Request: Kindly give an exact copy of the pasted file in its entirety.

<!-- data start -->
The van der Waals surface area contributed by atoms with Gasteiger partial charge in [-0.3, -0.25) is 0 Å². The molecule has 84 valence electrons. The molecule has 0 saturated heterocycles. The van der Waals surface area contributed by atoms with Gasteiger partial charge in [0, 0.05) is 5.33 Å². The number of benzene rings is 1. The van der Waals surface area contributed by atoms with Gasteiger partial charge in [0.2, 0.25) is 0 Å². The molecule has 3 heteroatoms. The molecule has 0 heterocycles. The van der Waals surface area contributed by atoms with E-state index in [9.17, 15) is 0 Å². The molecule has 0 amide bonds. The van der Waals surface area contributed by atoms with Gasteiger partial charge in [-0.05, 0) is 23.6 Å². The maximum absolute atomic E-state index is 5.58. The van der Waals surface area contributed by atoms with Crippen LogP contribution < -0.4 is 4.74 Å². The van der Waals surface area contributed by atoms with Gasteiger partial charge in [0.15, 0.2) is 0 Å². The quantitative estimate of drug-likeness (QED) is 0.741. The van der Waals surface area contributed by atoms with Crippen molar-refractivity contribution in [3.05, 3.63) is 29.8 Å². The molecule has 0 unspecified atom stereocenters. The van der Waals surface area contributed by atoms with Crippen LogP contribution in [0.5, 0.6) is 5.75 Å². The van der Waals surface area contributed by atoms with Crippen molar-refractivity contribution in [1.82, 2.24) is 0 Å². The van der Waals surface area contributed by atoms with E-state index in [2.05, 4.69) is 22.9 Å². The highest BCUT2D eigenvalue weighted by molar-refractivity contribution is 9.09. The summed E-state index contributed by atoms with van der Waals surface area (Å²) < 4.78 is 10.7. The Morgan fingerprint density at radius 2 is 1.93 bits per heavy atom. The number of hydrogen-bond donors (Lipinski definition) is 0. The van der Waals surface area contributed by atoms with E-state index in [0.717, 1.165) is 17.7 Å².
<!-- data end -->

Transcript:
The van der Waals surface area contributed by atoms with Gasteiger partial charge in [-0.3, -0.25) is 0 Å². The molecule has 84 valence electrons. The molecule has 0 saturated heterocycles. The van der Waals surface area contributed by atoms with Gasteiger partial charge in [0, 0.05) is 5.33 Å². The number of benzene rings is 1. The van der Waals surface area contributed by atoms with Gasteiger partial charge in [0.2, 0.25) is 0 Å². The molecule has 3 heteroatoms. The molecule has 0 heterocycles. The van der Waals surface area contributed by atoms with E-state index in [9.17, 15) is 0 Å². The molecule has 0 amide bonds. The van der Waals surface area contributed by atoms with Gasteiger partial charge in [-0.05, 0) is 23.6 Å². The maximum absolute atomic E-state index is 5.58. The van der Waals surface area contributed by atoms with Crippen LogP contribution < -0.4 is 4.74 Å². The van der Waals surface area contributed by atoms with Gasteiger partial charge in [0.15, 0.2) is 0 Å². The quantitative estimate of drug-likeness (QED) is 0.741. The van der Waals surface area contributed by atoms with Crippen molar-refractivity contribution in [3.05, 3.63) is 29.8 Å². The molecule has 0 unspecified atom stereocenters. The van der Waals surface area contributed by atoms with Crippen LogP contribution in [0.5, 0.6) is 5.75 Å². The van der Waals surface area contributed by atoms with Crippen molar-refractivity contribution in [1.82, 2.24) is 0 Å². The van der Waals surface area contributed by atoms with E-state index in [2.05, 4.69) is 22.9 Å². The highest BCUT2D eigenvalue weighted by molar-refractivity contribution is 9.09. The summed E-state index contributed by atoms with van der Waals surface area (Å²) < 4.78 is 10.7. The Morgan fingerprint density at radius 2 is 1.93 bits per heavy atom. The number of hydrogen-bond donors (Lipinski definition) is 0. The van der Waals surface area contributed by atoms with E-state index in [0.717, 1.165) is 17.7 Å².